Siddhartha rao Siddhartha rao - 1 year ago 119
C Question

Jagged arrays in C

I came across this code while looking for jagged arrays in C. I am finding it difficult to understand the need for typecasting the calloc function since calloc() and malloc() return pointers.

int rowNum,colNum,i,j;
int** table;

Why are we using a pointer to a pointer and what does the line below return?

table = (int**)calloc(rowNum+1,sizeof(int*));

printf("The size of %d row",i+1);
table[i] = (int*) calloc(colNum+1,sizeof(int));

What's happening in the above line? Is the pointer pointing to the base element of the ith row?

//reading the elements in the row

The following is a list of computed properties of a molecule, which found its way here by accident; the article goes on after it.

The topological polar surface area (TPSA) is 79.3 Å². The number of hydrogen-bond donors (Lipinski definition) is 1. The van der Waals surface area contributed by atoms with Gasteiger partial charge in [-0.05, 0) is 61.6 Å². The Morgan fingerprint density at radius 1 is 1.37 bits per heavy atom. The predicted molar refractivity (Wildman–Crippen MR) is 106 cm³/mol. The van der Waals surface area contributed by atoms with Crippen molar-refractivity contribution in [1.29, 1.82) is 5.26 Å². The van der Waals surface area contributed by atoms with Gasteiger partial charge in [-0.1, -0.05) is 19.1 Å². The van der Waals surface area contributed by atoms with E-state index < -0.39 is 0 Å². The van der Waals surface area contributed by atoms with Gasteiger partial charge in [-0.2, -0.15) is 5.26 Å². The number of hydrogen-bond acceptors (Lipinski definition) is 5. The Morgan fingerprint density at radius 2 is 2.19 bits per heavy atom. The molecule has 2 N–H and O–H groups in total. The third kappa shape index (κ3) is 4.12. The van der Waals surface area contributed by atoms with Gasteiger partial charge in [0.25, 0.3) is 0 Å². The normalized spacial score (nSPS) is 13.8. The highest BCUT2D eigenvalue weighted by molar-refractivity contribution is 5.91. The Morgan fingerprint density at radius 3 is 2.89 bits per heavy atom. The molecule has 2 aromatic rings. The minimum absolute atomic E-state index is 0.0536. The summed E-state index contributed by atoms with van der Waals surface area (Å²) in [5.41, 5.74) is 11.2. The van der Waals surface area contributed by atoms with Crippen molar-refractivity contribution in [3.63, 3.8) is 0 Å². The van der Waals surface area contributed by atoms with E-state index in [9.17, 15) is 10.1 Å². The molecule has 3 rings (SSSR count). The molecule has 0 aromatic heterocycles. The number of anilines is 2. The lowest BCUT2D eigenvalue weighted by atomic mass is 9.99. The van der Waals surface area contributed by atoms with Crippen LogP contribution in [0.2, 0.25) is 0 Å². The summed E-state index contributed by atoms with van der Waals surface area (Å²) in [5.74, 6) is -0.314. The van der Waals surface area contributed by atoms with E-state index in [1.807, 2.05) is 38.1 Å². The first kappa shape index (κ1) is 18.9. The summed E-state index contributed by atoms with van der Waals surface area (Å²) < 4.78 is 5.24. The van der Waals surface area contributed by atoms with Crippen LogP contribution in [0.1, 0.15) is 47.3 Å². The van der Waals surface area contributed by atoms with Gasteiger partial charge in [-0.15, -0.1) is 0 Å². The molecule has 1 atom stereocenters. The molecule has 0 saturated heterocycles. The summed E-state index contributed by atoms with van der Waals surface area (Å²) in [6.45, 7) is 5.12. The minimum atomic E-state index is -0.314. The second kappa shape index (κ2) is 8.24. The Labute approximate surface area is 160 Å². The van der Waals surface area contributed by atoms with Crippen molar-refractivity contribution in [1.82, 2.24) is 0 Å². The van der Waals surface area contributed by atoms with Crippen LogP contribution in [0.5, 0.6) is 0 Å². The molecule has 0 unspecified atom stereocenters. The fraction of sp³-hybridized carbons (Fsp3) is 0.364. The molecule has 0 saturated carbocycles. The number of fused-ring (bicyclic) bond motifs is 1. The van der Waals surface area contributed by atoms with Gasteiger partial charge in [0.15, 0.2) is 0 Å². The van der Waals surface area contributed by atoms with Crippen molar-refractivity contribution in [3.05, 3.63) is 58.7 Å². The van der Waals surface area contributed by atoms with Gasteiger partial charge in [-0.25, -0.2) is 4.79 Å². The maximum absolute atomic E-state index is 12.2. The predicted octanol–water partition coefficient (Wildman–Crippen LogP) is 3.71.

table[i][0] = colNum;

printf("The size of row [%d]= %d",i+1,table[i][0]);

What is table pointing to here?

Answer Source

Table is pointing to the first element of dynamic array of pointers. And then we make each of those pointers point to an array of integers inside the for loop.

How this is different from a 2 Dim array is because in a matrix all rows have the same number of columns.

Our requirement is to obtain a jagged array. Take an array A of 5 columns and another array B of 4 columns if you combine both together in different rows you get a jagged array.

Now since we must assign like

//allocate an array of rowNum pointers and save to table
table[i] = (int*) calloc(colNum+1,sizeof(int));
//Yes it is pointing to the first element of the i-th row

In other words each table[i] represents each row which has variable number of coulumns(here as given by user).

I guess these links can help you out

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